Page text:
Creative Commons License
4) Attribution-NonCommercial CC BY-NC
+ You can make copies, remix and distribute the owner’s work.
– Do not use this work for commercial purposes
– Do not make it seem as if the owner is endorsing your work.
Keep in mind: Attribute work in the way that owner has specified.

Creative Commons License
5) Attribution-NonCommercial-ShareAlike CC BY-NC-SA
+ You  can make copies, remix and distribute the owner’s work.
– Do not use this work for commercial purposes
– Do not make it seem as if the owner is endorsing your work.
Keep in mind: Attribute work in the way that owner has specified. When you come up with your own “remix”, or adaptation, the owner should be credited too. You may only distribute your work under the same, or similar license.

Creative Commons License
6) Attribution-NonCommercial-NoDerivs CC BY-NC-ND
+ You  can make copies and distribute the owner’s work
– Do not use this work for commercial purposes
– Do not make it seem as if the owner is endorsing your work.
– Do not alter or edit the work in any way.
Keep in mind: Attribute work in the way that owner has specified.

ANY conditions can be waived, as long as you get permission from the owner personally.

So as you can see, number 1 is the most flexible license. It’s as if you’ve stuck gold if you chance upon a piece of work with this license. On the other hand, number 6 is the most restrictive. You can’t make any changes to the work; the work is not to be used for commercial purposes… and depending on how you feel about people using your work, editing it, be it for commercial or other purposes, it’ll affect the license you choose.

References

Creative Commons 2011, Creative Commons, California, viewed 20 may 2011 from  <http://creativecommons.org/licenses/&gt;.

Garcelon, M 2009, ‘An Information Commons? Creative Commons and Public Access to Cultural Creations’, New Media & Society, pp. 1307-1326.

Medosch, A, 2008 ‘Paid in Full: Copyright, Piracy and the Real Currency of Cultural Production’, in Deptforth. TV Diaries II: Pirate Strategies, London, pp. 73-97.

Fonts: a love hate relationship

Put your hands up if you actually feel that fonts make a big difference!

Personally speaking, I HATE Times New Roman. It’s a Serif font, which means letters come with squiggly bits at the end of every letter. It’s the standard font in the USA, and pretty much everywhere else, especially for reports.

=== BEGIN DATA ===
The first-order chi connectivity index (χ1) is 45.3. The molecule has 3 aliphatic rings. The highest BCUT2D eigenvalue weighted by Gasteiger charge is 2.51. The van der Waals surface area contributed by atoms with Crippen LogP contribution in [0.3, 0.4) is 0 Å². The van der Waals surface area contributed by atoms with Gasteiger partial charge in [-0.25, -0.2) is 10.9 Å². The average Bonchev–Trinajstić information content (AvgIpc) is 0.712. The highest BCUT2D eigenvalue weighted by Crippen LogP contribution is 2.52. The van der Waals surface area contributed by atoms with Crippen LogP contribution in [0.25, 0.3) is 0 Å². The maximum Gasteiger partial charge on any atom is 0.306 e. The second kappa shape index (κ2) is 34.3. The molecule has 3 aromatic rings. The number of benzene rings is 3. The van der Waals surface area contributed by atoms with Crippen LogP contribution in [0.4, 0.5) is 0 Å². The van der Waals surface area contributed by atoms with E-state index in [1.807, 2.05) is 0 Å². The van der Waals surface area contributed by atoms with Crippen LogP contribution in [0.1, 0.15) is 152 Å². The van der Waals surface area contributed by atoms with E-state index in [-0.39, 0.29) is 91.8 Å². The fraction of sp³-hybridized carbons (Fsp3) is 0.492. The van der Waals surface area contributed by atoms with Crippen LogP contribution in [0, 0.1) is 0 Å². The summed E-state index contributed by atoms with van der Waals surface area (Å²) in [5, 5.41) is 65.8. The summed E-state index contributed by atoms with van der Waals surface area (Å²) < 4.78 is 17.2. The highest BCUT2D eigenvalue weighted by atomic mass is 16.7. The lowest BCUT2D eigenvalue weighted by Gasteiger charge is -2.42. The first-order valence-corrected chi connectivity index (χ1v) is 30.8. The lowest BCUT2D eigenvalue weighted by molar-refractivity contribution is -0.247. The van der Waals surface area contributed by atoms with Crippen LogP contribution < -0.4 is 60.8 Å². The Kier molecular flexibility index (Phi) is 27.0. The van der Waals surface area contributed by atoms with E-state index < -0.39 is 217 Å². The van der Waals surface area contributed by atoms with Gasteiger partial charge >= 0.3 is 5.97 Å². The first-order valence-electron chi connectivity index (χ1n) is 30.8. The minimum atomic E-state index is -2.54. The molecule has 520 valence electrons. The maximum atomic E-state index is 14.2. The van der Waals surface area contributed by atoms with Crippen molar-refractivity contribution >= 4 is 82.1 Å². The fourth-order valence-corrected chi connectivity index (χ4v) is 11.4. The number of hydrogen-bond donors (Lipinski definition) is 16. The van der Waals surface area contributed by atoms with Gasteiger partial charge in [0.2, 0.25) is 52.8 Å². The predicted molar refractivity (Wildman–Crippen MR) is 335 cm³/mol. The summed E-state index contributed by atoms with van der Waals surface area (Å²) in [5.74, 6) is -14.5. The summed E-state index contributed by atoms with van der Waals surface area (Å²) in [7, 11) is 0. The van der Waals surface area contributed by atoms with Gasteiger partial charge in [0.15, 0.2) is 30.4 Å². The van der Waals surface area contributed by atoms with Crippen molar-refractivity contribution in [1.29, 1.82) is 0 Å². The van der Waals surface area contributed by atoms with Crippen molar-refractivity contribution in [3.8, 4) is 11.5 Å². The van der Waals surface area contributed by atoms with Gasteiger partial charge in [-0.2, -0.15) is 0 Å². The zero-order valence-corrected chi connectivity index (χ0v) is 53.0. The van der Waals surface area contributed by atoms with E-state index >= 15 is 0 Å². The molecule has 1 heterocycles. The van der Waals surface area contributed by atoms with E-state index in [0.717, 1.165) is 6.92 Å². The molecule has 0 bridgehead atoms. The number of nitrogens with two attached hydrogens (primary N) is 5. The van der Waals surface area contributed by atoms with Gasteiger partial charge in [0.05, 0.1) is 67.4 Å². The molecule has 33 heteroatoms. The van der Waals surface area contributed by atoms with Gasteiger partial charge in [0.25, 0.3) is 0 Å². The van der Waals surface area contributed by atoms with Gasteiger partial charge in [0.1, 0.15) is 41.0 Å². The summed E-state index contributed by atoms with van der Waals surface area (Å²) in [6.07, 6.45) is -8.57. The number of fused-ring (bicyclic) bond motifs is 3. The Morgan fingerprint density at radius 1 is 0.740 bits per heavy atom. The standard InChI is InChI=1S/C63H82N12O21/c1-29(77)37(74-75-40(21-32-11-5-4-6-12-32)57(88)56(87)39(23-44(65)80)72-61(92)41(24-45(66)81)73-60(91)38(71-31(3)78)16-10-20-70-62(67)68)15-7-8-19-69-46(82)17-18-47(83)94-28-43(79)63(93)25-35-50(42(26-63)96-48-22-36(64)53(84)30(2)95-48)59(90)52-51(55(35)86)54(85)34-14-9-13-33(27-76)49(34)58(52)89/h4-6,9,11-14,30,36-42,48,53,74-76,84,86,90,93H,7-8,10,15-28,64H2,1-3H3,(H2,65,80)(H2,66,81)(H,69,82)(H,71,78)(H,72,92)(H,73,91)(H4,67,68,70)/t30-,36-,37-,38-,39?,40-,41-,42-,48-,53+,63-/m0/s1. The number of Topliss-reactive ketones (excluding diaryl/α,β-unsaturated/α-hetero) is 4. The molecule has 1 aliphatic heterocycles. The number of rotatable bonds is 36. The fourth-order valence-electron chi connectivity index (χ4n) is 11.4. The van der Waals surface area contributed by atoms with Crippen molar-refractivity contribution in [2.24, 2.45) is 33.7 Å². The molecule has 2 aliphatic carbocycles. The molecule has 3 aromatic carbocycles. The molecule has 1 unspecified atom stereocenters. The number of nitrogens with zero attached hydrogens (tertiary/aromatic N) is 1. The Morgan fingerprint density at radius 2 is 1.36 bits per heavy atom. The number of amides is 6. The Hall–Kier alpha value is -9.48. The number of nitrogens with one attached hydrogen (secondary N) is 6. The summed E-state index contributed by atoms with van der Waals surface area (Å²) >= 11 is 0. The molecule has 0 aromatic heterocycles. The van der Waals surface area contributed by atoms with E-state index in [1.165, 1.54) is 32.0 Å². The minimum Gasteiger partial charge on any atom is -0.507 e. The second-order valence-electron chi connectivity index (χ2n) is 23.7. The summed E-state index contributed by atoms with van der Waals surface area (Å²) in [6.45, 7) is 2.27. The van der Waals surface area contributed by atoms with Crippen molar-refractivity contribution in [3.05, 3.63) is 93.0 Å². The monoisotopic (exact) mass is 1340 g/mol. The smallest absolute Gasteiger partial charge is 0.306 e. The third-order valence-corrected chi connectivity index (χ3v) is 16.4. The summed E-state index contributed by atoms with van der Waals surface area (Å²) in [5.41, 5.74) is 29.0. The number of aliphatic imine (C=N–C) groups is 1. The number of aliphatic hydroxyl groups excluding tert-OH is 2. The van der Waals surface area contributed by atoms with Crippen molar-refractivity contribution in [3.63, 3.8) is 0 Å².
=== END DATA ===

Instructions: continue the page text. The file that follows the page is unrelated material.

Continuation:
Here are some examples of serif fonts (in their own font). I typed them out and took a screenshot.

I prefer sans-serif fonts! Cleaner, easier, prettier! Arial and Helvetica are my personal favourites.
Here are some examples of sans-serif (in their own font), which I typed out too.

Does it matter? Serif, Sans serif? What’s the big idea? As long as it’s readable (unlike wing dings), it’s fine, right?

Wrong.
It actually makes a difference.
Serif is usually used for printed work, because the little lines and squiggles help make letters more individual, more recognizable. It makes each letter more distinctive.

Sans serif, on the other hand, is better for online work. This sounds really technical, but printed words have at least 1000dpi (dots per inch), while online words has a dpi of less than 100. Because the resolution is smaller, it makes serif characters harder to read, due to its complex shape (lines and squiggles).

FYI: for images, printed images have at least 300dpi, online images are usually 72dpi

FONTSPEAK: which font is the most used for brands?
-durmroll- HELVETICA! HOORAY, A SAN SERIF FONT! –throws confetti in the air-

I won’t go on about the research of the most commonly used font, but here are some really recognizable brands using Helvetica. Clicking on the images opens in a new tab. All photos are from the web page itself.

Nestle


So the next time you look at notices, designs, or anything that uses lettering, stop and ponder if the font used helped to make reading better. (= If not, how else could the message be conveyed better?

Ps: yes, I’m really glad my font layout in this blog is sans-serif.

Pretty and useful

Attribution Some rights reserved by daniel_iversen

This image sums up interactivity on Web 2.0